The other immigration reaction

Probably everybody has heard that Alabama followed Georgia down the Arizona lock-’em-up anti-immigration path.

According to Albor Ruiz in the New York Daily News, 12 June 2011,

Washington’s inaction on the immigration crisis is no longer sprouting only hostile and inhumane local laws. But there is growing evidence an increasing number of local and state officials have tired of playing an abusive and costly anti-immigration game they don’t believe in.

Two weeks ago, Gov. Cuomo pulled New York State from the Secure Communities federal deportation program, following Illinois Gov. Pat Quinn who had done the same weeks before. And days after Cuomo’s decision Massachusetts Gov. Deval Patrick took the same courageous step. All three governors are Democrats and strong allies of President Obama.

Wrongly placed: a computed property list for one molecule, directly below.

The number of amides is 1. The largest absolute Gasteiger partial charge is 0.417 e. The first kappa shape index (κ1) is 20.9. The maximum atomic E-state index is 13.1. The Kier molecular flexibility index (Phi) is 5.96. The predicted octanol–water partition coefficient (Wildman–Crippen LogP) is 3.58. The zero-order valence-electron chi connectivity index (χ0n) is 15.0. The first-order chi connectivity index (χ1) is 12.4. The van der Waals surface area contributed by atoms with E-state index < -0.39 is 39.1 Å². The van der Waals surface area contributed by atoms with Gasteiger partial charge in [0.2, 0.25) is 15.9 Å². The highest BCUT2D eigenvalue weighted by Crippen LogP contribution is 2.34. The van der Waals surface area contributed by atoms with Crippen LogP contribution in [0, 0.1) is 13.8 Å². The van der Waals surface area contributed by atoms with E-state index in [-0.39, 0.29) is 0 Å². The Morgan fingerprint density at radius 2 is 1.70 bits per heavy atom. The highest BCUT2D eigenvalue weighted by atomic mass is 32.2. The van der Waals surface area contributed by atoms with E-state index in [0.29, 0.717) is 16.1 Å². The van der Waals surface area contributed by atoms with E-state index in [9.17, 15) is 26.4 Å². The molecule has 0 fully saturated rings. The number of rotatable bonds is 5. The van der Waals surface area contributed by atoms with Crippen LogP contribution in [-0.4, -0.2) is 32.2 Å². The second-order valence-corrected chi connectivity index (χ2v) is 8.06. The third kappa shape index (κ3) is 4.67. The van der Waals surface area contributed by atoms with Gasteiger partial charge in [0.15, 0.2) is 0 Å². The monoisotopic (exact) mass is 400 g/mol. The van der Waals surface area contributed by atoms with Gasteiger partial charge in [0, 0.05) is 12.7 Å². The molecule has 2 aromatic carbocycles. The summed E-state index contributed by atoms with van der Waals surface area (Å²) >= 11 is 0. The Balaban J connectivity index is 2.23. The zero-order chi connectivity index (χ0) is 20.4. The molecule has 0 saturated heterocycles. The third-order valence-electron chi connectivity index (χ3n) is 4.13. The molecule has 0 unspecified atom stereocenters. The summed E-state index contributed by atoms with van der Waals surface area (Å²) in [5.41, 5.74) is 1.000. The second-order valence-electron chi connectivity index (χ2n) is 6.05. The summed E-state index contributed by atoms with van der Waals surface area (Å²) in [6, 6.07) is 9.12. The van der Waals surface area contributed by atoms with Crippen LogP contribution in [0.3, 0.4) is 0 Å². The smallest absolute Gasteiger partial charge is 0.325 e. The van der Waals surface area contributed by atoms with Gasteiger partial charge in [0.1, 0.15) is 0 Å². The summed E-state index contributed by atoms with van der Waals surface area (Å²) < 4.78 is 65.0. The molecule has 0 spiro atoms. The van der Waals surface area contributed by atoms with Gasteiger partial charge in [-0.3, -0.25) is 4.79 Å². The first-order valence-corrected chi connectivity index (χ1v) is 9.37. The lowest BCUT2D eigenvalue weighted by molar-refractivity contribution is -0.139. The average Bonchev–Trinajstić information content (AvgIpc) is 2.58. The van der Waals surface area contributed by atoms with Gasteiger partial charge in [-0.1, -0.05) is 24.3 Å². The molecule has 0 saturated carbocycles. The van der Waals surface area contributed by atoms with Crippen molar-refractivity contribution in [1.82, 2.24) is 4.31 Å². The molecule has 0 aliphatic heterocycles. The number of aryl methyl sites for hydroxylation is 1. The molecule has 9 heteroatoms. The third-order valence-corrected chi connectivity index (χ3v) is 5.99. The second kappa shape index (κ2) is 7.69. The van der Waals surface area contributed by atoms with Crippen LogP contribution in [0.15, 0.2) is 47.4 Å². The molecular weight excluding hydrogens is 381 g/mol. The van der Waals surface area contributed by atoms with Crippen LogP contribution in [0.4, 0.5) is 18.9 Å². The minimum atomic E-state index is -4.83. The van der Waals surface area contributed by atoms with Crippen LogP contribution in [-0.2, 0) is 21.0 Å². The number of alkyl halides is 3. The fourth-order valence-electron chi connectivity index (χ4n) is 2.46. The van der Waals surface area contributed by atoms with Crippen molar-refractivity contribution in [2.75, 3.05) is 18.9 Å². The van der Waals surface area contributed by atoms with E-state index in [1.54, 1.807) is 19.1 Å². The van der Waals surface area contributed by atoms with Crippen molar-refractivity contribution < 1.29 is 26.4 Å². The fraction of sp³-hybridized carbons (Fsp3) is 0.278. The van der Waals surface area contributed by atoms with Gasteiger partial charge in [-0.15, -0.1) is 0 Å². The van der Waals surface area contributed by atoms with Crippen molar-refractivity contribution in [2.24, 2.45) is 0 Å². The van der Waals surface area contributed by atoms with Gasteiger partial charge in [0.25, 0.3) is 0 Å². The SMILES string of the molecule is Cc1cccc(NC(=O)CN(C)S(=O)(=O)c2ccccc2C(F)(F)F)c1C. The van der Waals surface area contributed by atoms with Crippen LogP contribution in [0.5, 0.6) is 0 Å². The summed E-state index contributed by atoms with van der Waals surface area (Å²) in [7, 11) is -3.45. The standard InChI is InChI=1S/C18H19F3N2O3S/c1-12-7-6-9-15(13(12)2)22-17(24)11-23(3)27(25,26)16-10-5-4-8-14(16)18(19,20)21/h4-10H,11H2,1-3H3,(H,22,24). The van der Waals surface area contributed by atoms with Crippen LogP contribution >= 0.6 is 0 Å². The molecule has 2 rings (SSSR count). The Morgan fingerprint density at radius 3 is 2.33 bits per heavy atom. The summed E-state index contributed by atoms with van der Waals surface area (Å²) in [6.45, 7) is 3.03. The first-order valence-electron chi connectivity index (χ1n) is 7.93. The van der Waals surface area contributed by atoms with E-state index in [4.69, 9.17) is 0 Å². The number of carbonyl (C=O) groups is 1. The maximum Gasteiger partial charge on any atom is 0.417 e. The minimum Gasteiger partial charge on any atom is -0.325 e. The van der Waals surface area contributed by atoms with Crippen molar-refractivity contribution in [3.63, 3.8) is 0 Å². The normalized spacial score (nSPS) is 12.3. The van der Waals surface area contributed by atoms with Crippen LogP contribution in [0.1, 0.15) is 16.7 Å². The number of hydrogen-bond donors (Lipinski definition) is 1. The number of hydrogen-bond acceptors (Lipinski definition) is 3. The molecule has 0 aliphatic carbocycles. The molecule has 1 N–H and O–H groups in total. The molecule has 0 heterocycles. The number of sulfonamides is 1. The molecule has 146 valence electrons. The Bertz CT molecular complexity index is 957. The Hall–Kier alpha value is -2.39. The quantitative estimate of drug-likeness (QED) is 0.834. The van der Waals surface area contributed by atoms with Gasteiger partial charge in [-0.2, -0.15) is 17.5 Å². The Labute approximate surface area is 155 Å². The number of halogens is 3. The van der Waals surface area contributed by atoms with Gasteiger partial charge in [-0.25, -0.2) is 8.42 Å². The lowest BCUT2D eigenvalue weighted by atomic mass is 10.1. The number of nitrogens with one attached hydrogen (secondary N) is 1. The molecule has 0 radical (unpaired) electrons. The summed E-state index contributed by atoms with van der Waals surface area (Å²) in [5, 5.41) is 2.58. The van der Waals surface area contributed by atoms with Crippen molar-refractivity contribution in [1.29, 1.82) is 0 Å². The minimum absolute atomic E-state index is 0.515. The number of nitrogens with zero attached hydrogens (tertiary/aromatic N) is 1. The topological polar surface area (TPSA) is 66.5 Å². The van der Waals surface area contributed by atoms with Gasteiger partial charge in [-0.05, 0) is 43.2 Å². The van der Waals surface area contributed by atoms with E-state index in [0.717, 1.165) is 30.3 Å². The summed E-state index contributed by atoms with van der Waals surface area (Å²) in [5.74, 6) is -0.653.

They had plenty of reasons to quit the controversial Department of Homeland Security program. Promoted as a tool to deport undocumented immigrants convicted of serious crimes, in reality Secure Communities targets mostly low-level offenders or those never convicted of any crime at all.

And who benefits by arresting such people? Private prison companies, which hold the new prisoners.

It’s not just northeast state, either. Here’s a city and state on the frontline of immigration, Los Angeles, California:

Last week, the Los Angeles City Council called for the city to opt out of Secure Communities, and on Friday California Congress members Xavier Becerra, Lucille Roybal-Allard, Judy Chu and Bernard Parks asked Gov. Jerry Brown to suspend California’s participation in the program. Their main concern is the program’s effect on the reporting of crime by victims and witnesses in immigrant communities. The four legislators are also Democrats and Obama supporters.
Georgia doesn’t have to keep falling for ALEC’s scaremongering for the benefit of private prison companies.

We don’t need a private prison in Lowndes County, Georgia. Spend those tax dollars on education instead.